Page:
Circular Genealogy, or Self-Discovery Through Social Media

An amusing anecdote: A number of genealogy groups now have Facebook pages. In some of these groups, people post the surnames they are seeking and the locations where these families lived. My mother’s mother’s family is from Pueblo, Colorado—also my own birthplace—so I joined the Jewish genealogy group in Colorado.

I now live in Massachusetts and can only participate virtually, so a few weeks ago I posted the surnames I was looking for on the groups Facebook page. A kind member of the group, a woman I’ll call G__, offered to put me in contact with a friend of hers in Denver, a man I’ll refer to as L__, who was originally from Pueblo and knew the Jewish community there well.

Yesterday, I received a Facebook message from G__ reporting that L__ did indeed know a family with these surnames, and that he happened to run into a couple from this family at the park. When he told them someone was looking for people with a family name shared by them, they were very excited. G__ mentioned that the wife’s mother was still living, and that I should get in touch with her, as she remembered a great deal about the families

But when I read the couple’s names, I could only laugh… G__ must not have told L__ my name, or he must not have relayed it to the couple, because I’m sure that if he had, they would have told him that they knew me, and that the wife had in fact grown up in the same household as my mother, her first cousin, and that my grandmother and her mother had lived either in the same house or next door to each other until my grandmother’s death in the 1980s. As it turns out, L__ was well acquainted with my grandmother and even knew my mother.

The moral of the story: Even on social media, it’s a small world—at least, if you are talking about a Jewish family from Colorado.

Postscript: I was sorry to disappoint my family, so to soften the blow, I called my great aunt right away to tell her that I was the mystery relative.

Posted in Colorado, family history, family trees, genealogy humor

New Virtual Exhibit of Judaica from Moldova

Exciting news: I received an announcement this morning, on multiple JewishGen SIG lists, that a new virtual museum of Judaica is now available for viewing. The exhibit includes images of many fascinating and beautiful artifacts, as well as photographs of people, documents, newspaper clippings, and burial sites that will be of enormous interest to those research Jewish genealogy from this area. A detailed description of the project is available at the Jewish Heritage Europe site.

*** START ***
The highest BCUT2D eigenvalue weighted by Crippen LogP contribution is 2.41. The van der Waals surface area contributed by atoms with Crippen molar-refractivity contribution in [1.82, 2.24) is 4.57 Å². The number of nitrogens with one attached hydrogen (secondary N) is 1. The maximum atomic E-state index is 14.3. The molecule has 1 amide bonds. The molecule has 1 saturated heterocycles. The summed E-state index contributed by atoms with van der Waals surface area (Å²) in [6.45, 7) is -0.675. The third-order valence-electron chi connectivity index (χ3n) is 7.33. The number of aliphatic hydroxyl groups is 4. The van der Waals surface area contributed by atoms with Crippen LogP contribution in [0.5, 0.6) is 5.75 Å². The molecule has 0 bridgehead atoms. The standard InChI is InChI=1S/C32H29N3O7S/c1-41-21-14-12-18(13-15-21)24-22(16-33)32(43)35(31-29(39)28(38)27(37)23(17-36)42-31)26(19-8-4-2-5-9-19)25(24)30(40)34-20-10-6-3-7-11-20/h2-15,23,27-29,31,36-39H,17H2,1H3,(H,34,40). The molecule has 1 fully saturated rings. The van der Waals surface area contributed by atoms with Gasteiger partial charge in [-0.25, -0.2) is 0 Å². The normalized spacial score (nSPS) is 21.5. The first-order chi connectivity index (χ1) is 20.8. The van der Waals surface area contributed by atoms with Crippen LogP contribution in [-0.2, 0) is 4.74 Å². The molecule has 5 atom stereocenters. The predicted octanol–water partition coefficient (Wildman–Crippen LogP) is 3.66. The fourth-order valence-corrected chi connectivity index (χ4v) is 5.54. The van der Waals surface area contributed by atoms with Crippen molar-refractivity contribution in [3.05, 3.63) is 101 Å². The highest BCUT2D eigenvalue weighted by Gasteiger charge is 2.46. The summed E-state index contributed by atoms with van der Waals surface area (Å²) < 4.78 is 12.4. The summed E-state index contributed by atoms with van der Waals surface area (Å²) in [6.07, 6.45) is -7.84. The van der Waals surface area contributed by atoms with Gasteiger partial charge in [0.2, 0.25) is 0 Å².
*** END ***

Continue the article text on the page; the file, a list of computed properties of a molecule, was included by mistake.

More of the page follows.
Posted in Kishinev, Moldova | Tagged

A Long-Lost Cousin from Kishinev

Samuel Aroni age 2 1/2.

Samuel Aroni age 2 1/2

Text of postcard, Samuel Aroni

Text of postcard, Samuel Aroni

My father’s mother’s parents, David and Esther Aptekar, were both born in Kishinev (Chisinau), Moldova, and both came to the United States, where they met, before World War I broke out. David Aptekar, my great grandfather, came to the United States in 1916, likely to avoid conscription into the Russian Army. He eventually married my great-grandmother Esther (Fera) Citron and had two daughters: Sadie and Rose.

Over the years, David received many postcards, in Russian and Yiddish, bearing photographers’ stamps in Romanian, from the extended family he had left behind. David’s younger daughter, my grandmother Rose, passed these postcards along to my mother in the hopes that some Russian students my mother knew at the University of Kansas might be able to translate them, but the resulting translations were sketchy at best. My mother also made some notes in the margins of copies of these photos with information provided by my grandmother, but the information is incomplete.

Fast-forward twenty years or more. I had created a profile on JewishGen.org, a Jewish genealogy website that provides a “Family Finder” where users can list the family surnames that they are looking for by town so that other users looking for similar surnames from the same area will be able to find and contact them. I had listed all of the surnames I knew when I joined, including the Aptekars from Kishinev.

One day, I was contacted by another JewishGen user, Semion Sucholutsky, born in Eastern Europe but now living in Canada, who was also looking for Aptekars,[1] from Kishinev and the surrounding area of Bessarabia. He had lost family in the Holocaust and was very anxious to track them down, so he was quite interested in finding out whether our families were related. We never did discover any connection, but when I told him that I had these postcards, which featured photographs on one side and addresses and short identifying notes on the other, he offered to translate them for me. As he undertook the translation, we compared the information with the Bessarabian vital records available through JewishGen.

Then one day Semion sent me an email message from him with the subject line: “An Amazing Discovery.” In that message, he explained that the names he found on postcards stirred some memory he had of a testimony about an Aptekar family fleeing the Nazis; he had found this testimony while searching for any information about his own Aptekar relatives. As it turns out, this testimony, part of the Nizkor Project, appears on a webpage titled “Shattered! 50 Years of Silence History and Voices of the Tragedy in Romania and Transnistria Personal Testimony: Samuel Aroni,” which can be found here: http://www.nizkor.org/hweb/people/c/carmelly-felicia/aroni-samuel.html. The page begins with the following paragraphs:

Samuel Cervinschi was born in 1927, in the city of Kishinev, in the county of Bessarabia, Romania. As a child, Samuel was in the Kishinev Ghetto and, later, he went into hiding with friends and relatives in Romania. His parents, David and Clara Cervinschi, survived the deportations to Transnistria. After the war, Samuel changed his family name to Aroni in memory of his grandfather, who died on the forced march to Transnistria.